St Andrew's & St George's Edinburgh

It was the ceiling which really attracted me though, beautiful, but I’m glad I didn’t have to paint it. Internally the church is really lovely with pale wood, maybe golden oak and the pews all have blue velvet buttoned cushions, I’m sure in my young day that would have been seen as being un-Presbyterian and just too comfy for church-goers. How times
change!
St Andrew's & St George'sChurch Edinburgh

Anyway, to the books, here they are.

books

The three in the middle are:
The House That Is Our Own by O. Douglas
The Provincial Lady in Wartime by E.M. Delafield
Hons and Rebels by Jessica Mitford. I’ve read it, but it was over 30 years ago I’m sure and was a library book.I want to read it again.

The other one which can’t be seen very well is:
We Are Still Married by Garrison Keillor. I’ve never read anything by him but I enjoy listening to him on Radio 4 extra on Sunday afternoons whilst cooking the dinner.

Two of the vintage crime Penguins I haven’t even heard of.

The Content Assignment by Holly Roth
Comes the Blind Fury by Douglas Rutherford

The third Penguin is Captain Cut-Throat by John Dickson Carr.

The Things We See is a Penguin book which just screams 1950s at you and is about design. It has some lovely photos and even the endpapers are 1950s design.

Civil To Strangers by Barbara Pym. I’ve read quite a lot of her books but most of them so long ago, I can’t remember if I’ve read this one or not. If so, it’s due a re-read.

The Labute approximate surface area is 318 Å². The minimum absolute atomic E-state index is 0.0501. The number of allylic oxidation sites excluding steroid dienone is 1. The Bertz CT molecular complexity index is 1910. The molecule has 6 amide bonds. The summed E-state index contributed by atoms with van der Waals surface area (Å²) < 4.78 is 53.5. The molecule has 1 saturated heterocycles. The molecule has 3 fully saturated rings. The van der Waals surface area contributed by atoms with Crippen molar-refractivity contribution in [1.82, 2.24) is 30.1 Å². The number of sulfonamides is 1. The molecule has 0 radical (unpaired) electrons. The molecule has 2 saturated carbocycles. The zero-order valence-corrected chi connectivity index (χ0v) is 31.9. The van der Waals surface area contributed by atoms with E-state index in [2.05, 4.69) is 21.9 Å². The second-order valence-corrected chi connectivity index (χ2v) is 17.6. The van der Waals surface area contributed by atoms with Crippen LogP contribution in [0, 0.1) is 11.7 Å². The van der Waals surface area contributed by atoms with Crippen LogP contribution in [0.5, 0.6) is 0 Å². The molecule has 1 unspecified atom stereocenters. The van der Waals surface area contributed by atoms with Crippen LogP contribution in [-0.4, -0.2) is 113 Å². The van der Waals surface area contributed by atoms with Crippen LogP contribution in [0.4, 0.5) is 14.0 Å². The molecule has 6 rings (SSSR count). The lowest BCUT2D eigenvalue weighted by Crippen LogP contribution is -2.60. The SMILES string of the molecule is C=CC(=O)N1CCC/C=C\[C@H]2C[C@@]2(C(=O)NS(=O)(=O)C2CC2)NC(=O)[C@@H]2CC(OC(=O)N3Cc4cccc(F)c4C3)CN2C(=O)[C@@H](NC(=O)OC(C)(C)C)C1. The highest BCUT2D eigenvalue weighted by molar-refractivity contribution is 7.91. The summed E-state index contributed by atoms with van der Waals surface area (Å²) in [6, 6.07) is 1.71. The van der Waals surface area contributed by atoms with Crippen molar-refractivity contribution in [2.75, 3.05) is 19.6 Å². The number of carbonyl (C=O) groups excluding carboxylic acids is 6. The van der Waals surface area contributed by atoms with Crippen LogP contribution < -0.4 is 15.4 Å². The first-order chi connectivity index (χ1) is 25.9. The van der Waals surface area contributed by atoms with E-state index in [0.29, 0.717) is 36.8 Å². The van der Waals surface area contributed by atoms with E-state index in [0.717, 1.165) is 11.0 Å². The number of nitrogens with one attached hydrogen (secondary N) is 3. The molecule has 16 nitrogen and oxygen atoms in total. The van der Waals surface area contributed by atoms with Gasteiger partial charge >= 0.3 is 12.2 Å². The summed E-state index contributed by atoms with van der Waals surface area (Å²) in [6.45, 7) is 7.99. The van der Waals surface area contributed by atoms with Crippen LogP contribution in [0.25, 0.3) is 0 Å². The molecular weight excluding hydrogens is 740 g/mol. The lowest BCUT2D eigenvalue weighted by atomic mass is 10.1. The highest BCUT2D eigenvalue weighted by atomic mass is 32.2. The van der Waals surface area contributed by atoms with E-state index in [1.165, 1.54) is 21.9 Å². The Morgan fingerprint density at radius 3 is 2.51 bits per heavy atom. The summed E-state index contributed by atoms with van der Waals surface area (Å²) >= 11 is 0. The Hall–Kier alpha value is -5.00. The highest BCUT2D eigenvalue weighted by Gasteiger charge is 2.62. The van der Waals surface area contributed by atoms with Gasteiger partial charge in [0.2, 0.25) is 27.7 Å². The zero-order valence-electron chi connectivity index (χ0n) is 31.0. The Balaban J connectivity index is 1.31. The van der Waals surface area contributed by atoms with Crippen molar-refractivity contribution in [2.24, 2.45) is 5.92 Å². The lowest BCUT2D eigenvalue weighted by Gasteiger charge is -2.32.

Anna Buchan and O.Douglas by Wendy Forrester is a book which I’ve been looking for.

The Prince and the Pilgrim by Mary Stewart is one I’ve been meaning to buy for ages, it’s the last in her Merlin/Arthur series and I’m going to read it for the up and coming Mary Stewart readalong at Gudrun’s Tights.

Oasis of the North by Dawn MacLeod is about Inverewe Gardens in the north west of Scotland.

Scottish Highland Watercolours by Sutton Palmer is a collection of 16 watercolours of the Highlands, all very scenic.

I could have bought a lot more books and this week I’ve been restraining myself from getting on a bus and going back for another look because I really didn’t get a chance to look at the many gardening and craft books which were on sale. But I think I’ll be good and resist the temptaion, particularly as there is another library book sale locally on Saturday. The George Street, Edinburgh book sale continues until the end of the week.